Pitching helps Tulane top UNO

Advocate staff photo by SCOTT THRELKELD -- Tulane coach Rick Jones, third from left, talks to his players during an April 14 game against East Carolina at Turchin Stadium.  Despite graudating 10 seniors last year, Tulane suffered through its worst season since 1993, compiling a 30-28 record.
Advocate staff photo by SCOTT THRELKELD -- Tulane coach Rick Jones, third from left, talks to his players during an April 14 game against East Carolina at Turchin Stadium. Despite graudating 10 seniors last year, Tulane suffered through its worst season since 1993, compiling a 30-28 record.

NEW ORLEANS — There’s no sense in hiding it. The priority for Tulane’s baseball team is squarely on Conference USA weekends with no chance of at-large berth to the NCAA tournament at stake.

So, the Green Wave (23-22) did itself a few favors in briskly dispatching UNO 3-1 in just 1 hour and 47 minutes on Wednesday night at Turchin Stadium and needed just two pitchers to accomplish it.

Starter Randy LeBlanc carried most of the load, allowing just six hits over 7.2 innings. The junior settled in nicely after surrendering a pair of hits in the opening inning, including Andre Damiens’ RBI double, carving out a clean and economical performance.

LeBlanc threw just 81 pitches and struck out five Privateers while walking none. Between UNO’s hits in the first and another pair in the eighth, he pieced together streaks of seven and eight consecutive retired in flying through the UNO (7-40) lineup.

“I mean, I think I was at just over 60 pitches in the seventh inning, which is kind of the opposite of how I ususally am, because I usually have to throw a lot of pitches,” LeBlanc said. “But I think it helped the team, because we had some long ones last week, and we have a big weekend coming up, so it was nice to get out there and not have to use a lot of other guys.”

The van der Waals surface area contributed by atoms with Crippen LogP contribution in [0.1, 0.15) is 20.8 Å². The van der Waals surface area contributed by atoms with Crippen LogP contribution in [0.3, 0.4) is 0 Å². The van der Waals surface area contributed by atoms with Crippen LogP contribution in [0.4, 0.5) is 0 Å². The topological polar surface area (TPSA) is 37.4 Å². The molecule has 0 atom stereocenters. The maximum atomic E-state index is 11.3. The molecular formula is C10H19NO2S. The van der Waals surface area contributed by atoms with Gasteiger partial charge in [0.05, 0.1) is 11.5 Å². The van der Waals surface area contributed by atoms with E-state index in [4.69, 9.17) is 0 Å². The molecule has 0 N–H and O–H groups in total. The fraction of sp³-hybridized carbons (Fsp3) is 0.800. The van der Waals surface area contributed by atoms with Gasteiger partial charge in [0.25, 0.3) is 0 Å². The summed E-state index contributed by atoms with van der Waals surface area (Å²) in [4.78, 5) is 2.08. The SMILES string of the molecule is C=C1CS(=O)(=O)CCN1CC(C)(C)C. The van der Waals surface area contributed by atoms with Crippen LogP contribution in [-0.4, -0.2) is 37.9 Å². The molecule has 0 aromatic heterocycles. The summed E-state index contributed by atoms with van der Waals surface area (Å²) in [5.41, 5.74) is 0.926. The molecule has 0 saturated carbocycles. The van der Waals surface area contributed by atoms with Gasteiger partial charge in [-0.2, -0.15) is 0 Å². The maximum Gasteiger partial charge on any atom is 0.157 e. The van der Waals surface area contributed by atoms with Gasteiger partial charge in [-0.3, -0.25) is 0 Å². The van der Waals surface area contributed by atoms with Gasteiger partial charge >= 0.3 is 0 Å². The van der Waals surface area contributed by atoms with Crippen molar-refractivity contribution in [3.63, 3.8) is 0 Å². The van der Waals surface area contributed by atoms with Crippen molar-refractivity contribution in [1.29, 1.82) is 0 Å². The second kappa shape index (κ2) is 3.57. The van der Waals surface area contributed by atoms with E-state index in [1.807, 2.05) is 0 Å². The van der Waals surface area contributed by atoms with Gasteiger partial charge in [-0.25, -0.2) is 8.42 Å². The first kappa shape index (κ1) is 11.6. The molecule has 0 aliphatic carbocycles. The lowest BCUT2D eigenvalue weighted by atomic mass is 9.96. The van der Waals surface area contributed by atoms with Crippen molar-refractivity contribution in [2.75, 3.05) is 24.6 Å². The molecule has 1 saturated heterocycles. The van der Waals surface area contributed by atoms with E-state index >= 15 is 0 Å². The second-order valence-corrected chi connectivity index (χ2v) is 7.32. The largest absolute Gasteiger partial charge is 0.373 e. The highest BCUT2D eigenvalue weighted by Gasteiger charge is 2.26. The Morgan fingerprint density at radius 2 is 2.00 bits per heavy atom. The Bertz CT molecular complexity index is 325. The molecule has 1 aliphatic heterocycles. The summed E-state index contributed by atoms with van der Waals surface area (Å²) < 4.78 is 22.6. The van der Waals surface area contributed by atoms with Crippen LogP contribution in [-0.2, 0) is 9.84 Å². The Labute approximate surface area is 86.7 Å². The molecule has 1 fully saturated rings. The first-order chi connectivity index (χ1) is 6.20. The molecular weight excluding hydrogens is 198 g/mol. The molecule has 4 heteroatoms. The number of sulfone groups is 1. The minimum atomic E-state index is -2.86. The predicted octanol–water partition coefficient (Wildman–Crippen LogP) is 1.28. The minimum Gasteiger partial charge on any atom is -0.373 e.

Wednesday’s outing continued a strong trend from LeBlanc, a former staff ace who never fully regained his form following Tommy John surgery in 2011, in his fourth consecutive quality midweek start.

He earned road wins at UL-Lafayette and UL-Monroe before succumbing late at LSU last week, shrinking his ERA from 7.11 to 4.96.

His resurgence has captured coach Rick Jones’ attention, and Jones admitted he’s already devising strategies of ways to win the Conference USA tournament championship in May and earn an unlikely postseason bid.

“Don’t think I hadn’t thought about how big that would be to know you have a fourth starter like that, if you have a fourth game in a tournament,” Jones said. “Certainly that’s the goal.”

For now, though, Jones was pleased to see LeBlanc successfully hand over a lead to closer Ian Gibaut, who shut down the Privateers’ late rally opportunities, stranding two inherited runners the eighth and one more in the ninth to earn his 10th save.

“Randy helped us today,” Jones said. “It being a Wednesday game, that really helped us. He went one less hitter than I wanted him to; I wanted (Gibaut) to (only) throw the ninth, but that’s okay. I think that will help his rhythm over the weekend after three days off.”

The majority of Tulane’s offense came courtesy of Garrett Cannizaro, who drove in a pair of runs despite not earning a hit. A groundout in the fourth inning and a sacrifice fly in the seventh provided all of the offense the Green Wave would need.

Over the past 10 games, Cannizaro is hitting .341, helping buoy a still-scuffling Tulane offense which ranks last in Conference USA in nearly every offensive statistical category and managed just five hits against UNO on Wednesday.

The Green Wave host Houston for a critical three-game C-USA series, beginning Friday night, in a weekend that obviously has Tulane’s full attention.

“When you have four, five, six pitchers, like we do, that are throwing extremely well, and us playing good defense behind them, and getting timely hits,” Cannizaro said. “It’s very positive heading into the last 14 or 15 games.”